strengthen
caste division and prejudice, as does the pervasive practice of
segregation in
government schools. Even progressive curricula either exclude any
mention of
caste discrimination or discuss the caste system in a way that suggests
that
caste inequities and discrimination no longer exist. School textbooks
may
similarly fail to mention caste discrimination, may attempt to justify
the
origins of caste discrimination, or may attribute the unequal situation
of SC/STs to the SC/ST community. The problem is compounded by
inadequate media
representation of SC/ST issues and the lack of SC/ST journalists
generally.
Since caste-based discrimination is not as highly visible in urban
settings,
opinion makers, particularly the media, do not pay sufficient attention
to the
rampant and continuing practice in rural areas. The NHRC has found that
the
media “provides negligible space to plight/problems” of SC/STs. Instead,
these
communities mostly receive media attention only when the discussion is
focused
on violent protests, backwardness, population growth, and lack of
entrepreneurship and productivity, thereby perpetuating caste-based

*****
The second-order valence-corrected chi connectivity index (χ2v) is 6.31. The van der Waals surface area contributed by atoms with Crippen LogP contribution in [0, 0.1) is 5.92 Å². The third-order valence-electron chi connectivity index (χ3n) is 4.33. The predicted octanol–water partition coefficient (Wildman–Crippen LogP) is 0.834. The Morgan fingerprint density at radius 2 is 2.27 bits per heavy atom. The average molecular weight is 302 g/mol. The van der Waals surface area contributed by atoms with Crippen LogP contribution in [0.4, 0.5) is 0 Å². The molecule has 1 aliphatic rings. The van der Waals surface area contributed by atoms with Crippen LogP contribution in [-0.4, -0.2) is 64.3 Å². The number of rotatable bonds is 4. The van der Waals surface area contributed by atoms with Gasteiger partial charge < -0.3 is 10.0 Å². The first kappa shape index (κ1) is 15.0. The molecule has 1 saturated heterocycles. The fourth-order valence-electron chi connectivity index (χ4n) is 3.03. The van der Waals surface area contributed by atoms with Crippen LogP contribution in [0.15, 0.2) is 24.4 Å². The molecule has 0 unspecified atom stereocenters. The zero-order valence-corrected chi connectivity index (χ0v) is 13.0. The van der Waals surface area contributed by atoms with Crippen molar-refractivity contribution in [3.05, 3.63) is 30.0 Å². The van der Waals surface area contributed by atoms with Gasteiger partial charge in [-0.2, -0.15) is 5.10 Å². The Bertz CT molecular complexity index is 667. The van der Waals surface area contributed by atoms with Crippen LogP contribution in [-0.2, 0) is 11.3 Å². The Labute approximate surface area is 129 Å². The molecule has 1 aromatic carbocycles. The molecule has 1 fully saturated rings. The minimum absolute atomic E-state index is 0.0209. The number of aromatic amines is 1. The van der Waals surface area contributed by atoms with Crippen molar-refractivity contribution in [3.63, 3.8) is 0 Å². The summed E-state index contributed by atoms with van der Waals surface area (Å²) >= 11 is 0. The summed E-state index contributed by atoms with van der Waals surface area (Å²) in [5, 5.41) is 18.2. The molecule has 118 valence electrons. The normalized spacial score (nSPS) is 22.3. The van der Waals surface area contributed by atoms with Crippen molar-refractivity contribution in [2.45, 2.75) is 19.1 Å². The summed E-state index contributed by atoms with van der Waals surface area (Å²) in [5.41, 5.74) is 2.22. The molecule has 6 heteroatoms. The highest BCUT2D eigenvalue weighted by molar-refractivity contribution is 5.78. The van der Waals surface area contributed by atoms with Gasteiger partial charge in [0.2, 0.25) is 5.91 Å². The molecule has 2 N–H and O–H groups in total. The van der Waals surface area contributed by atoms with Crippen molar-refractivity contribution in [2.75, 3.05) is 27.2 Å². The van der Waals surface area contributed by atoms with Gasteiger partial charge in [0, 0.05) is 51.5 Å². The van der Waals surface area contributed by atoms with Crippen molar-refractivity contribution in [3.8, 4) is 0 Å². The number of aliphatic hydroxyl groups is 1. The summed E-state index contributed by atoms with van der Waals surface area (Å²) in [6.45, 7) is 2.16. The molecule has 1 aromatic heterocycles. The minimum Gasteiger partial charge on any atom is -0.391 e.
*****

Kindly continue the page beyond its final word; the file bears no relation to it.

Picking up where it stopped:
stereotypes.


On the basis of this information, we respectfully request
that the following issues be raised with the State Party:


How
the government intends to ensure that all textbooks, curricular, and media
representation of Dalits do not strengthen caste division and prejudice.


Indicate
whether measures have been taken to disseminate the Convention and General
Recommendation XXIX and to promote educational measures that combat caste
discrimination.


Human Rights Watch and CHRGJ thank the Committee for its
consideration of this information.



II. Authors of the Report


Human Rights Watch and the Center for Human Rights and
Global Justice (CHRGJ) at New York University School of Law submit the
following report to the Committee on the Elimination of Racial Discrimination